Pride and Prejudice Narrative Techniques Essay

The passage focuses on the conversation between Elizabeth and Jane days after they received news about the departure of the Bingleys and Darcy. In this essay, I will explore the themes, the narrative techniques used and the tone of the involved characters. Austen’s dramatic form of writing is an attractive feature of Pride and Prejudice. The novel is ‘dialogic’ in nature; the dialogue between Jane and Elizabeth is a representation of their personalities and characters and Austen has purposefully juxtaposed Elizabeth opposite Jane to show the stark contrasts in their personalities, as well as their views and beliefs.

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Jane is protrayed as the good-natured and forgiving sister; despite being upset that Bingley had left her, she does not blame him but praises him as the ‘most amiable man’ and blames herself instead for her ‘error of fancy’. She thinks the best of others, Bingley in this case, that he is not ‘guarded and circumspect’ despite his wealth. Her love for Bingley is genuine as she sees the virtues in him but she accepts the fact that he may not love her, ‘I have nothing…nothing to reproach him with’.

The themes of love and class are raised here, as Jane’s words indicate her resignation and acceptance that her love for a man in an upper class is not reciprocated. This reflects how class boundaries and prejudices limit love and happiness during that time. This also indirectly reflects the social standing of women; they are expected to behave in a certain manner that does not undermine their reputation, as doing so otherwise would result in a poor reputation and possible ostracism, ‘I will not repine. It cannot last long…we shall all be as we were before. ’

She defends her friend, Charlotte, as having true feelings for Mr. Collins, despite his ‘conceited’ and ‘pompous’ character; an indication of her maybe naive view that true love is simple and has nothing to do with practicality and materialism, ‘it is a most eligible match…she may feel something…for our cousin’. But what she does not admit openly, due to suspicions that Bingley may have left her due to her social inferiority, is that such ‘practical’ love does exist. Both sisters are aware of this, which is why both are reluctant to bring up Bingley’s name during the dialogue, ‘I have met with two instances lately; one I will not mention…’

Focalisation, a narrative technique is employed by Austen here, as the narrative voice deliberately omitted Bingley’s name and referred to him as ‘Netherfield and its master’. Although the opening paragraph is narrated from an omniscient third-person view, Elizabeth is the focaliser; this evokes reader empathy towards the sensitivity of Bingley’s departure. Elizabeth, however, is angry with both Bingley and Charlotte. She disagrees with Jane that Charlotte has feelings for Mr.

Collins as she feels that no one with ‘a proper way of thinking’ would marry such a man. She thinks that it is a betrayal to ‘principle and integrity’ that Jane suggested the possibility of true feelings from Charlotte to Mr. Collins and that Charlotte had betrayed love itself as her act of marrying Mr. Collins is not the ‘proper way of thinking’. Elizabeth feels that Charlotte married Mr. Collins for reasons other than love, maybe selfishly for status and wealth, ‘You shall not defend her…that selfishness is prudence…’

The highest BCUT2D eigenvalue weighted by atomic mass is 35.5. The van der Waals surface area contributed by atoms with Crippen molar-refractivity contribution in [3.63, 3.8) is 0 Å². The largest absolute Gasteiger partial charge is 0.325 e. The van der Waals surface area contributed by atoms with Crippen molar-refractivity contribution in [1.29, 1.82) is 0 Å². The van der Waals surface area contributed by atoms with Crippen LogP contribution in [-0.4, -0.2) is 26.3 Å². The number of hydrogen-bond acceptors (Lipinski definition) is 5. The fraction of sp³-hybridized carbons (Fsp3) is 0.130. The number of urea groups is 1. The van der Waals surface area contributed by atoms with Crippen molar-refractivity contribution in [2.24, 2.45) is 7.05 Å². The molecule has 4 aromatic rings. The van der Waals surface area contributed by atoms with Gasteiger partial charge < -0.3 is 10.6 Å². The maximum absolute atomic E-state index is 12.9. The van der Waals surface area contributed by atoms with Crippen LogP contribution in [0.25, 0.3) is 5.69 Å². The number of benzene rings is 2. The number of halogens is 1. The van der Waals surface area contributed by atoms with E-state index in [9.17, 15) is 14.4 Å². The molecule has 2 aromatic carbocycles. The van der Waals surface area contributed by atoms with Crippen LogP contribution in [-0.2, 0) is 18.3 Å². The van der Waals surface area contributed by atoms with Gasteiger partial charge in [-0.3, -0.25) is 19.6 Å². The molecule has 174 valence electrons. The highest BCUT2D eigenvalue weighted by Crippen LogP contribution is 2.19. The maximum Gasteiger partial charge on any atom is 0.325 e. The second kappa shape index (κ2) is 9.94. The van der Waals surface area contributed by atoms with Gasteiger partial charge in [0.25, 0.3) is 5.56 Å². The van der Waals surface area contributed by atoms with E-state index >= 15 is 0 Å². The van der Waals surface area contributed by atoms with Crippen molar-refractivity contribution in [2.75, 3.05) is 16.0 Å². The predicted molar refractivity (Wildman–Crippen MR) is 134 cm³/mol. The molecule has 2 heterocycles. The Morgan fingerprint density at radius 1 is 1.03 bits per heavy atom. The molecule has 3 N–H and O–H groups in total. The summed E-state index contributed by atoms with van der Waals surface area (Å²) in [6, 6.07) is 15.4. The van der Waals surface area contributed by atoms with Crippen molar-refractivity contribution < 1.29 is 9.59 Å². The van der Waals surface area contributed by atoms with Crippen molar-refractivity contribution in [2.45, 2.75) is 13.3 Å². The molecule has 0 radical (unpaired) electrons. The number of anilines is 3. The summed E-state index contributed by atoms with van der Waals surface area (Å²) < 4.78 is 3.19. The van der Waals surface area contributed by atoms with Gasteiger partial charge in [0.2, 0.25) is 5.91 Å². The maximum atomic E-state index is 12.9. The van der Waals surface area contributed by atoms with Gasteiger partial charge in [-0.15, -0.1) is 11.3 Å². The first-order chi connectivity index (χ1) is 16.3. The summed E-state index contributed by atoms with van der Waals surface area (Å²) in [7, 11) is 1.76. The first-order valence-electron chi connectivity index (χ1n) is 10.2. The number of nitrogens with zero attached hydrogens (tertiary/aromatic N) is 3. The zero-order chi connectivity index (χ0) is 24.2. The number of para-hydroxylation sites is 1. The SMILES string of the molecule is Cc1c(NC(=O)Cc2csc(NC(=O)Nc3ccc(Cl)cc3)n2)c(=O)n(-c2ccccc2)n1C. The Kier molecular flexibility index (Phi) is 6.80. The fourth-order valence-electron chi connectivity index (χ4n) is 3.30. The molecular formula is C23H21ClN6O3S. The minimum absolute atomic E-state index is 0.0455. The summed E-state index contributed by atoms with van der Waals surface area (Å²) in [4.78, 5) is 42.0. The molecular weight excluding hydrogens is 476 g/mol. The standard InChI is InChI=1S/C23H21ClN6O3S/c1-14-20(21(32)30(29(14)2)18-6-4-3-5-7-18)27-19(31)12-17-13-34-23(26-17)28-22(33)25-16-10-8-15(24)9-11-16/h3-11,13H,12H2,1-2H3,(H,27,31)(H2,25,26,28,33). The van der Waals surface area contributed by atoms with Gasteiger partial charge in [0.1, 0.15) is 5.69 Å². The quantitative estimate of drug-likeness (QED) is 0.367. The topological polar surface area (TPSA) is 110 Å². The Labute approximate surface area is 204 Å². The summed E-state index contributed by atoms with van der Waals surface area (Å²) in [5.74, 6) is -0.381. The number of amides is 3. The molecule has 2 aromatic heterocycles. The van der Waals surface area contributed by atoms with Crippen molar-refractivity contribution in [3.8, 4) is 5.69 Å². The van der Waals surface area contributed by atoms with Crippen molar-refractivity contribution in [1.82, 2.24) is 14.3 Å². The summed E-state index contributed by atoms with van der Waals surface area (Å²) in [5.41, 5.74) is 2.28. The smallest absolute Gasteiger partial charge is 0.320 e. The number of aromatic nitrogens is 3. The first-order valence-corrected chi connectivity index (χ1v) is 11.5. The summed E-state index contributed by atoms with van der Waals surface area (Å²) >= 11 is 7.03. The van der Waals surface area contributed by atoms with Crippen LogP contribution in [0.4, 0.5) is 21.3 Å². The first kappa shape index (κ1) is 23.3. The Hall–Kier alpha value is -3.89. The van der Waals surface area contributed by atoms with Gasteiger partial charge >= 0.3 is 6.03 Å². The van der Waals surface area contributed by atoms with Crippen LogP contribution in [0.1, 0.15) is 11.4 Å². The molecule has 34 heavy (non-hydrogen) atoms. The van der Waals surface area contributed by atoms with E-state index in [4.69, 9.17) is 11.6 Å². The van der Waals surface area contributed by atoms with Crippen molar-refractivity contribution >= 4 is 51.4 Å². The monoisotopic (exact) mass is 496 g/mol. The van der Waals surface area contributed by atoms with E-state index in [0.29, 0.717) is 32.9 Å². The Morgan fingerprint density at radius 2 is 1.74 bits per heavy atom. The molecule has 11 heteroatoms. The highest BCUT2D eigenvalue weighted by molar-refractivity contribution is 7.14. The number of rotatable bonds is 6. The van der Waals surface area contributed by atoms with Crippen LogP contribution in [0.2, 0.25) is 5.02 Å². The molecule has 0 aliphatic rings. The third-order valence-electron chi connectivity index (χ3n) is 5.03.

Deep in her heart, Elizabeth wishes to believe in Jane’s idealistic views on true love, ‘To oblige you, I would try to believe almost any thing…’; but reality has shown her that conventional love is influenced and restricted by class boundaries and practicality. This reflects how marriage was the vehicle of self-improvement and wealth acquisition for women during Elizabeth’s day (and thus Austen’s). Elizabeth views human behaviour as ‘inconsistent’ to their actual feelings and that appearance is not a good indicator of ‘merit or sense’.

It also serves as an irony of her own behaviour towards Darcy, as ‘inconsistent’ to her eventual feelings for him. Elizabeth’s views of love remains ‘prejudiced’ at this stage, a structured irony staged by Austen to serve as a milestone to chart Elizabeth’s maturity later in the novel. However, Elizabeth’s burst of ‘outrage’, ‘It is unaccountable! In every view it is unaccountable! ’, can also be read as displaced anxiety and anger as she is very uncertain of her own ability to escape a similar fate of being ‘dumped’ like Jane due to possible social inferiority or having to marry for practical considerations like Charlotte.

This is not openly mentioned by Elizabeth in the passage but when she subtly mentioned that, ‘And men take care that they should’, it could be interpreted that she wished to meet a man who would admire her for the correct reasons. Jane’s words, ‘It is very often nothing but our own vanity that deceives us’ foreshadows the maturity in Elizabeth; she is at the moment ‘prejudiced’ against Darcy when she had a poor first impression of him and thus unable to recognize his virtues.

Later in the novel, Elizabeth would slowly let go of her ‘vanity’ – her misplaced ‘pride’ and ‘prejudice’ to realise a tender and mutual love between herself and Darcy. In conclusion, Austen’s ‘dialogic’ prose gives personalities to both Jane and Elizabeth, revealing the conscious and unconscious natures of the sisters, as well as their ‘hidden impulses and repressed longings. ’ (Walder, 1995, p54) (884 words) References Austen, J. Pride and Prejudice. ed. by J. Kinsley, Oxford World’s Classics. Oxford: Oxford University Press, 2008. D. Walder, eds. The Realist Novel. London: Routledge in association with the Open University, 1995.

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